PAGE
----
Legislative Assembly for the ACT: 2017 Week 08 Hansard (Tuesday, 15 August 2017) . . Page.. 2695 ..
year—a fiscal position in balance, and we are delighted with this outcome. We look forward to continuing the government’s fiscal policy settings into the future.
Auditor-General’s report No 4 of 2017—government response
Paper and statement by minister
MS BERRY (Ginninderra—Deputy Chief Minister, Minister for Education and Early Childhood Development, Minister for Housing and Suburban Development, Minister for the Prevention of Domestic and Family Violence, Minister for Women and Minister for Sport and Recreation) (3.41): For the information of members, I present the following paper:
Auditor-General Act, pursuant to subsection 21(1)—Auditor-General’s Report No 4/2017—Performance information in ACT public schools—Government response.
I ask leave to make a statement in relation to the paper.
MS BERRY: I am pleased to table the government’s response to the ACT Auditor-General’s report, Performance information in ACT public schools, report No 4 of 2017. As members will be aware, on 31 May 2017 the Auditor-General tabled her performance audit report. The report contains seven recommendations to build on existing work and to improve outcomes for children in our public schools.
National and international assessments of student achievement across Australia have shown little improvement despite an overall per student increase in expenditure. The ACT has not been immune from this trend. The ACT is traditionally reported as the highest performing Australian jurisdiction in international standardised testing, and at or near the top in most domains for Australian standardised testing, such as NAPLAN. At least some of this achievement is due to a generally higher socioeconomic demographic than other jurisdictions.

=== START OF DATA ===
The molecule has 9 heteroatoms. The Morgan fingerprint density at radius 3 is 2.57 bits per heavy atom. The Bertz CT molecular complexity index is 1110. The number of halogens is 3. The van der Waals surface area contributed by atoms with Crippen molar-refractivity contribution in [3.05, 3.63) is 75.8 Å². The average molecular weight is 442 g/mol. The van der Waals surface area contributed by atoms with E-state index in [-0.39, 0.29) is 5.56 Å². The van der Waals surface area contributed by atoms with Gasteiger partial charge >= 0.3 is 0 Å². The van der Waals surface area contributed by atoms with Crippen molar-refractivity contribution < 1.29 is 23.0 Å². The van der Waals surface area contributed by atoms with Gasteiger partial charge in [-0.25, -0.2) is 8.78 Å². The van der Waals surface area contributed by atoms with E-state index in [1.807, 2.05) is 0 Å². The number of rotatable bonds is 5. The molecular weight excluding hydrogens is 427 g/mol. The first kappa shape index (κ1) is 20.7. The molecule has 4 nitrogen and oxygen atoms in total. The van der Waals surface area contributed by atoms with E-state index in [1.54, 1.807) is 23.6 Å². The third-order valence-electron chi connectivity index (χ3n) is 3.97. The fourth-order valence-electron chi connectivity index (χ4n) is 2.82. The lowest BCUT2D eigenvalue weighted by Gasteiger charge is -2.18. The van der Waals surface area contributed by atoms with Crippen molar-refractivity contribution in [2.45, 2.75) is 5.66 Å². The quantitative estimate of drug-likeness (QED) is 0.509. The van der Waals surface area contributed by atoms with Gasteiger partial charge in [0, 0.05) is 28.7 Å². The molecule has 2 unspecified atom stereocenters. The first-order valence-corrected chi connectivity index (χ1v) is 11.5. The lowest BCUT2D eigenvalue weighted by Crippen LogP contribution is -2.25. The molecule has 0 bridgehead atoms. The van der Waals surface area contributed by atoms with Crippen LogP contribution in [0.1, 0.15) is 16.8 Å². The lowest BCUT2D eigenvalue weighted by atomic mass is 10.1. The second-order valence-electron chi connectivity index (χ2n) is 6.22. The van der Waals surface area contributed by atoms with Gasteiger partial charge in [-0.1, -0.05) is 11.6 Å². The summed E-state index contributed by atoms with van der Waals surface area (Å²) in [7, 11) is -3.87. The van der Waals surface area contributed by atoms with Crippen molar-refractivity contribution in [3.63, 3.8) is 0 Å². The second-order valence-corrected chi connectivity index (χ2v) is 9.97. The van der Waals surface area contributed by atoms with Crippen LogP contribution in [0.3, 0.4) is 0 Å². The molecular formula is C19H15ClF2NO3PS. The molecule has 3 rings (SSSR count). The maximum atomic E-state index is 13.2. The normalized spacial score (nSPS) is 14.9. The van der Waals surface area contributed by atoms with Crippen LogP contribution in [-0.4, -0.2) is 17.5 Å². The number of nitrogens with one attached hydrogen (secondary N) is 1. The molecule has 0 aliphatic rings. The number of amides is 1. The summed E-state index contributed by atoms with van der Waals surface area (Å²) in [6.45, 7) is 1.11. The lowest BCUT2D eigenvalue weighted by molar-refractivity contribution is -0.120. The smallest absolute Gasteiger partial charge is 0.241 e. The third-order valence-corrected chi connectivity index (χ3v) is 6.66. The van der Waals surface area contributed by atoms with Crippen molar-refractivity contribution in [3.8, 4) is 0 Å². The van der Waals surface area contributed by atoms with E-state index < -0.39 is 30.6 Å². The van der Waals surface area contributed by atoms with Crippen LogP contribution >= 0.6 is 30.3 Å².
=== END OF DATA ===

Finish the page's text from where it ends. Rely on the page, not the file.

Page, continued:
The Auditor-General utilised analysis, commissioned by the Education Directorate in 2016, to obtain a more detailed, like-for-like analysis of the performance of ACT public schools, to find that ACT schools are performing below similar schools in other jurisdictions, particularly in relation to numeracy.
The Auditor-General found that the Education Directorate has recognised this and commenced initiatives to improve the use of student performance information in schools. Initiatives include developing sound principles for school improvement, identifying better ways to manage and use student performance information and developing systems and tools to support student performance information collection and analysis. The school improvement model identifies the importance of using evidence to support school improvement and the need for systems to collect and analyse school-level data. It also identifies the need to provide accurate, accessible and consistent information about students’ achievements to families and carers.